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Copyright, 1886,

BY IRVING A. WATSON, SEC. AMERICAN PUBLIC HEALTH ASSOCIATION.

All Rights Reserved.

I431 136 1886

INTRODUCTION.

As the result of prizes offered by Mr. Henry Lomb, of Rochester, N. Y., through the American Public Health Association, the following awards were made at the last meeting of the association:

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I. HEALTHY HOMES AND FOODS FOR THE Working ClassES. BY VICTOR C.
VAUGHAN, M. D., PH. D., Professor in University of Michigan. Prize,
II. THE SANITARY CONDITIONS AND NECESSITIES OF SCHOOL-HOUSES AND
SCHOOL-LIFE. By D. F. LINCOLN, M. D., Boston, Mass. Prize,
III. DISINFECTION AND INDIVIDUAL PROPHYLAXIS AGAINST INFECTIOUS DIS-
EASES. BY GEORGE M. STERNBERG, M. D., Major and Surgeon U. S. Army.
Prize,

IV. THE PREVENTABLE CAUSES OF DISEASE, INJURY, AND DEATH IN AMERICAN
MANUFACTORIES AND WORKSHOPS, AND THE BEST MEANS AND APPLI-
ANCES FOR Preventing and AVOIDING THEM. BY GEORGE H. IRELAND,
Springfield, Mass. Prize,

.

$200

$200

$500

$200

That these essays may be placed in the hands of every family in the country is the earnest desire of the association, as well as the heartfelt wish of the public-spirited and philanthropic citizen whose unpretentious generosity and unselfish devotion to the interests of humanity have given us these essays, but the financial inability of the association renders it impossible to distribute them gratuitously;—therefore a price covering the cost has been placed upon these publications. It is to be hoped, however, that government departments, state and local boards of health, sanitary and benevolent associations, etc., will either publish these essays, or purchase editions at cost of the association, for distribution among the people.

Although a copyright has been placed upon these essays for legitimate protection, permission to publish, under certain conditions, can be obtained by addressing the secretary.

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I.

BUILDING A HOME.

LOCATION.

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he location of the home of the working-man is often determined by siderations over which he has no control. Cost of land and distance a place of labor must influence the selection. If possible, however, house should not be located in a low, damp place, nor on made th. In cities, many low tracts, and even the beds of small streams, rshes, and lakes, are filled in with general refuse, such as street eepings, back-yard rubbish, ashes, and garbage. Such soil, unless roughly under-drained, must be unfit for the location of habitations. is damp, and will for years be filled with the products of decomposi›n arising from the putrefaction of the garbage deposited there. Houses iilt in such locations must be damp, musty, and unhealthful. The mates of a house built in such a place are likely to suffer from malaria, ilious fever, and rheumatism, even if they do not fall victims to the nore dreaded diseases, typhoid fever and consumption. The house hould also be far from marshes and other low lands, whose surface is overed with water in the spring and early summer, and then exposed ater. Such situations are likely to be malarious. Neither should the nome be located near manufacturing establishments which usually have much garbage about them, such as breweries, tanneries, glucose factories, rendering houses, and oil refineries.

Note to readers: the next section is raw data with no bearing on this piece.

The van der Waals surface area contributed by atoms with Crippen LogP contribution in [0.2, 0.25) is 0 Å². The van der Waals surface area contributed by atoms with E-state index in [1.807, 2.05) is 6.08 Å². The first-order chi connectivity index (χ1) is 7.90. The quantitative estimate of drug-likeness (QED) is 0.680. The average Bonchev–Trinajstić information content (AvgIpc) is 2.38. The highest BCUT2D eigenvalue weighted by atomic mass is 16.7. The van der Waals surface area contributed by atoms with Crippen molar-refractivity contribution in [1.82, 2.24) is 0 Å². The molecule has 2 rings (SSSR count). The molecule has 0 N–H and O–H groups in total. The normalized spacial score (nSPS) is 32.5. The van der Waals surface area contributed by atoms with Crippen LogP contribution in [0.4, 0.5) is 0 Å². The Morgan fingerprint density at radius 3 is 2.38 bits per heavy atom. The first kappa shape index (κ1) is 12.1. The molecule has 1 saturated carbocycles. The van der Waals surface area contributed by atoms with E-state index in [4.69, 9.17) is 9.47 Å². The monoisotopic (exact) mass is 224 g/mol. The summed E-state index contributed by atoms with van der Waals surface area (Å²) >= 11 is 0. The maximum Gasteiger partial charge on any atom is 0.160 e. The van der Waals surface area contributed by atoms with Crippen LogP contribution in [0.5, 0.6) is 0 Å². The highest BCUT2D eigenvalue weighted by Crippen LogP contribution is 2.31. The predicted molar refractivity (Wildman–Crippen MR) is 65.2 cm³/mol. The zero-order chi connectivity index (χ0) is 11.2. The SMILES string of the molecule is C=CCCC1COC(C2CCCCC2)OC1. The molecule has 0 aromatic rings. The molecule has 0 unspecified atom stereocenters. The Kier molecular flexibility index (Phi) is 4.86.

The site should be one which is naturally well drained; and whether this be the case or not often cannot be decided in cities without consulting maps which show the original lay of the land before any grading. had been resorted to, though the position and course of neighboring streams and the location of springs may suggest valuable information. The slope of the land should be from the house. Extra precaution must be taken when it becomes necessary to build at the foot of a hill which is covered with houses from which the surface water and under-ground drainage flows toward the home. The location of neighbors' out-houses, with reference to the proposed home, should also be taken into consideration. While an intelligent man will not neglect the sanitary condition of his own premises, his neighbor's cesspool or privy vault r rain into his well and poison his drinking-water. Have the h place high enough, and as dry as possible. Avoid, when ble, narrow streets, which are devoid of sufficient sunligh The width of the street should be twice the height of th

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